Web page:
DAYTONA BEACH, Fla. — Though some might not realize it, Sunday’s 62nd annual Daytona 500 was not the first one to be interrupted midway through and pushed to a second day to conclude.
The 2012 Daytona 500 — the 54th edition of The Great American Race — holds that distinct honor, though its mid-race delay wasn’t caused by a Florida deluge.
No, inclement weather prior to the race was just the beginning.
Daytona Int’l Speedway’s original “Longest Day” was a 36-hour marathon that was scheduled to begin at 1 p.m. ET on Feb. 26, 2012, but a torrential band of rain in the Daytona Beach area made racing impossible and forced NASCAR officials to push the Daytona 500 to Monday for the first time.
Further rain Monday morning led NASCAR to bump an originally scheduled noon ET start back to 7 p.m. ET, making for the first primetime Daytona 500 in history.
Roush Fenway Racing teammates Carl Edwards and Greg Biffle comprised the front row. Biffle led 44 laps during the event, while Joe Gibbs Racing’s Denny Hamlin led the most laps (57) overall.
However, few people remember any of those little details, in large part due to the events of lap 160.
In what now amounts to Daytona 500 urban legend, Juan Pablo Montoya was racing down the backstretch at near-full speed in an attempt to catch the field for an upcoming restart when a broken rear truck arm on his No. 42 Chip Ganassi Racing Chevrolet sent it careening out of control.
Montoya’s car skidded toward the wall in turn three, where a jet dryer was cleaning the race track so green-flag conditions could resume, and collided with the heavy machinery at the top of the banking.
As the burning wreckage of Montoya’s car slid down into the grass inside the apron of the third turn, jet fuel streamed out of the destroyed track-drying truck and down the banking.
One spark later and turn three was ablaze in a wall of flames as firefighters worked to quell the inferno.
The fire and subsequent efforts needed to clean and repair the racing surface led to a two-hour, five-minute and 29-second red-flag period, during which Brad Keselowski Tweeted from inside his race car and one of the wildest Daytona 500s on record became a worldwide phenomenon.
Underdog Dave Blaney, who had stayed out under caution just before Montoya’s crash with the jet dryer, looked like he was in position to steal the biggest win of his career for much of the stoppage before the track was finally cleaned off and deemed ready to return to racing.
From there, Blaney pitted with a lap to go before the restart, Matt Kenseth assumed command over the field and paced the final 38 laps of the race for his second Daytona 500 win.
Kenseth even survived NASCAR overtime en route to the score, holding off Dale Earnhardt Jr. and Biffle to the checkered flag to hoist the Harley J. Earl Trophy in victory lane after 202 laps.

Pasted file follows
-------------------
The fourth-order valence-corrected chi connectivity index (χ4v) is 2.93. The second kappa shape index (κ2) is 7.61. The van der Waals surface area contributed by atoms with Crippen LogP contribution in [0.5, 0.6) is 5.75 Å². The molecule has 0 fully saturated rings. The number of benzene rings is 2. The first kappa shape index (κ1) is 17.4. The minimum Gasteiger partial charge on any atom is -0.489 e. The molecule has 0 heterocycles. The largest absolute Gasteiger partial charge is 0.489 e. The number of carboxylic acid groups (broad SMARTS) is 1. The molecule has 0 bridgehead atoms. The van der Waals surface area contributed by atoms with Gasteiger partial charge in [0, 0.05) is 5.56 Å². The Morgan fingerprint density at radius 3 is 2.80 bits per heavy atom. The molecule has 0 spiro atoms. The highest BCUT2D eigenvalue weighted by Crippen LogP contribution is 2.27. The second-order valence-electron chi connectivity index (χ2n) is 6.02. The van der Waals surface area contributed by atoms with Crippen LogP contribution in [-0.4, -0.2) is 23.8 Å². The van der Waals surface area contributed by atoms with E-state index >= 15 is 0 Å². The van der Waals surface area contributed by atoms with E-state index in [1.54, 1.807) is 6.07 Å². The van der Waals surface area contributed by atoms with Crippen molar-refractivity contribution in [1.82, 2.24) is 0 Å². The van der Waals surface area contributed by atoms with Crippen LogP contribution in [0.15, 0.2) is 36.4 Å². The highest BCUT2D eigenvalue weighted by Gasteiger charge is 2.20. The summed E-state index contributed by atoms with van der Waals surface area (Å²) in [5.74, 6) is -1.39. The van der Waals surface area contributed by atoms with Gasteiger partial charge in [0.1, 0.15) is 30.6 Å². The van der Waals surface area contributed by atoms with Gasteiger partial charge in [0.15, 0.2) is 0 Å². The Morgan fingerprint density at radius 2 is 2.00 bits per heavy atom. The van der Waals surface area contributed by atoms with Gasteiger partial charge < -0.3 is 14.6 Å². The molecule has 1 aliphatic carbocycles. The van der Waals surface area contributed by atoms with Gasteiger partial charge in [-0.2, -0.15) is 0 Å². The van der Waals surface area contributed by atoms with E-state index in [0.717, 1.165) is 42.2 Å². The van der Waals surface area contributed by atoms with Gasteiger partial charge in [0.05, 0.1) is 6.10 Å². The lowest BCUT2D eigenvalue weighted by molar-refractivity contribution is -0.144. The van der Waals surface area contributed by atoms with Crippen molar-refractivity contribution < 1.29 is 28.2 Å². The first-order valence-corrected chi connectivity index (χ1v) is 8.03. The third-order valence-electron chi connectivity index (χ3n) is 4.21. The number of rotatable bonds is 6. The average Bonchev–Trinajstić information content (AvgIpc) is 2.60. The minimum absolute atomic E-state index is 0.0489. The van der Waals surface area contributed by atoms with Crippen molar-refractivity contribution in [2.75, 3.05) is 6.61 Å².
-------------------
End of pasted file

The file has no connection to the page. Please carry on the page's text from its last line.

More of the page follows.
The race ended at 1 a.m. ET on Feb. 28, a full day and a half after the planned start of the event.
It was a weekend and a sequence of events that now-NASCAR Vice Chairman Mike Helton – then the president of the sanctioning body – couldn’t even believe despite witnessing it first-hand.
“You would think (that) after 65 years and running all the races that NASCAR has run … that you’ve seen about everything,” Helton said. “(But) you do think about, ‘Oh my gosh, if that can happen, what else can happen?’
“It was a very unusual night.”
Eight years after those bizarre events, the Daytona 500 was pushed to Monday for a second time.
The rain played a part, just as it did in 2012, but many of the players in this year’s edition of The Great American Race are different than those from the 54th running of the Daytona 500.
Names like Chase Elliott, William Byron, Erik Jones, Austin Dillon, Bubba Wallace and Kyle Larson all find themselves chasing Daytona 500 glory, while veterans that were in that 2012 field — Jimmie Johnson, Kurt and Kyle Busch, Joey Logano, Martin Truex Jr. and Hamlin, among others — hope to deny them.
This year’s polesitter, Ricky Stenhouse Jr. — who led the first 20 laps on Sunday before the rain came — finished 21st for Roush Fenway Racing on the night that his teammate Kenseth went to victory lane.
And eight years after participating in that marathon Daytona 500, Stenhouse is hoping to be the one celebrating a victory in the return of the “24 Hours of Daytona,” as some pundits are referring to it.
This time, however? The hope is to skip the fire and get to the checkered flag unhindered after 180 more laps.
The fireworks can wait until a winner is sitting in victory lane.
Monday’s broadcast of the conclusion to the 62nd annual Daytona 500 will air at 4 p.m. ET, live on FOX, the Motor Racing Network and SiriusXM NASCAR Radio, channel 90.